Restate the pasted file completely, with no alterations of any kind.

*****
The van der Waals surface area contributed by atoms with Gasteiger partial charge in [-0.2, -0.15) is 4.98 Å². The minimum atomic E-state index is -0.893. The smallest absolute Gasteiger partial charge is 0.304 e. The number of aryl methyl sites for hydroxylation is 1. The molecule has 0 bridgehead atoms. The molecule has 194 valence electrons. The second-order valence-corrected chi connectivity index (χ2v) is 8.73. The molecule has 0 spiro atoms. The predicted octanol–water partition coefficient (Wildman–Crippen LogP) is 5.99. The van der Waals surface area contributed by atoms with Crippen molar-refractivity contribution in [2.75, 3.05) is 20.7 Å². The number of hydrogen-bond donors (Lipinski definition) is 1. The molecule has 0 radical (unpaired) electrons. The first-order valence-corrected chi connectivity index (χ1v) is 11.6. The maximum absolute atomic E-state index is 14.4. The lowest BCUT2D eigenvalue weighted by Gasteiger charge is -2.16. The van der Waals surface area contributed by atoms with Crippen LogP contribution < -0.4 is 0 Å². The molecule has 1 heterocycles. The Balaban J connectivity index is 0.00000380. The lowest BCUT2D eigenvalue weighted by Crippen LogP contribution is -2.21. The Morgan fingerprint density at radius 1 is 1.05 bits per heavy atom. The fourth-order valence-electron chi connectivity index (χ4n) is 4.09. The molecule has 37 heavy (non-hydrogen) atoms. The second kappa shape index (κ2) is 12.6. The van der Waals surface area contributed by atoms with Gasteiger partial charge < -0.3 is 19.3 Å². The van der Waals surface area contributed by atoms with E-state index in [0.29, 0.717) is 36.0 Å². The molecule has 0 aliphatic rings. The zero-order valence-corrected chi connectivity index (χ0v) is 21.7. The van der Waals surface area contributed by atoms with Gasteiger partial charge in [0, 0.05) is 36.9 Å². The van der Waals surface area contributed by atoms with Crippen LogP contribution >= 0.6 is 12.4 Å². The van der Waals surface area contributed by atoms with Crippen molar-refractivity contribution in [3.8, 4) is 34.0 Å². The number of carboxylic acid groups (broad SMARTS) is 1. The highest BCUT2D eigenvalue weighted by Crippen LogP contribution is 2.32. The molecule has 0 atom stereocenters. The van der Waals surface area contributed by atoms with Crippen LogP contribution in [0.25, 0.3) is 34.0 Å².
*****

The van der Waals surface area contributed by atoms with Gasteiger partial charge in [-0.2, -0.15) is 4.98 Å². The minimum atomic E-state index is -0.893. The smallest absolute Gasteiger partial charge is 0.304 e. The number of aryl methyl sites for hydroxylation is 1. The molecule has 0 bridgehead atoms. The molecule has 194 valence electrons. The second-order valence-corrected chi connectivity index (χ2v) is 8.73. The molecule has 0 spiro atoms. The predicted octanol–water partition coefficient (Wildman–Crippen LogP) is 5.99. The van der Waals surface area contributed by atoms with Crippen molar-refractivity contribution in [2.75, 3.05) is 20.7 Å². The number of hydrogen-bond donors (Lipinski definition) is 1. The molecule has 0 radical (unpaired) electrons. The first-order valence-corrected chi connectivity index (χ1v) is 11.6. The maximum absolute atomic E-state index is 14.4. The lowest BCUT2D eigenvalue weighted by Gasteiger charge is -2.16. The van der Waals surface area contributed by atoms with Crippen LogP contribution < -0.4 is 0 Å². The molecule has 1 heterocycles. The Balaban J connectivity index is 0.00000380. The lowest BCUT2D eigenvalue weighted by Crippen LogP contribution is -2.21. The Morgan fingerprint density at radius 1 is 1.05 bits per heavy atom. The fourth-order valence-electron chi connectivity index (χ4n) is 4.09. The molecule has 37 heavy (non-hydrogen) atoms. The second kappa shape index (κ2) is 12.6. The van der Waals surface area contributed by atoms with Gasteiger partial charge < -0.3 is 19.3 Å². The van der Waals surface area contributed by atoms with E-state index in [0.29, 0.717) is 36.0 Å². The molecule has 0 aliphatic rings. The zero-order valence-corrected chi connectivity index (χ0v) is 21.7. The van der Waals surface area contributed by atoms with Gasteiger partial charge in [0, 0.05) is 36.9 Å². The van der Waals surface area contributed by atoms with Crippen LogP contribution >= 0.6 is 12.4 Å². The van der Waals surface area contributed by atoms with Crippen molar-refractivity contribution in [3.8, 4) is 34.0 Å². The number of carboxylic acid groups (broad SMARTS) is 1. The highest BCUT2D eigenvalue weighted by Crippen LogP contribution is 2.32. The molecule has 0 atom stereocenters. The van der Waals surface area contributed by atoms with Crippen LogP contribution in [0.25, 0.3) is 34.0 Å².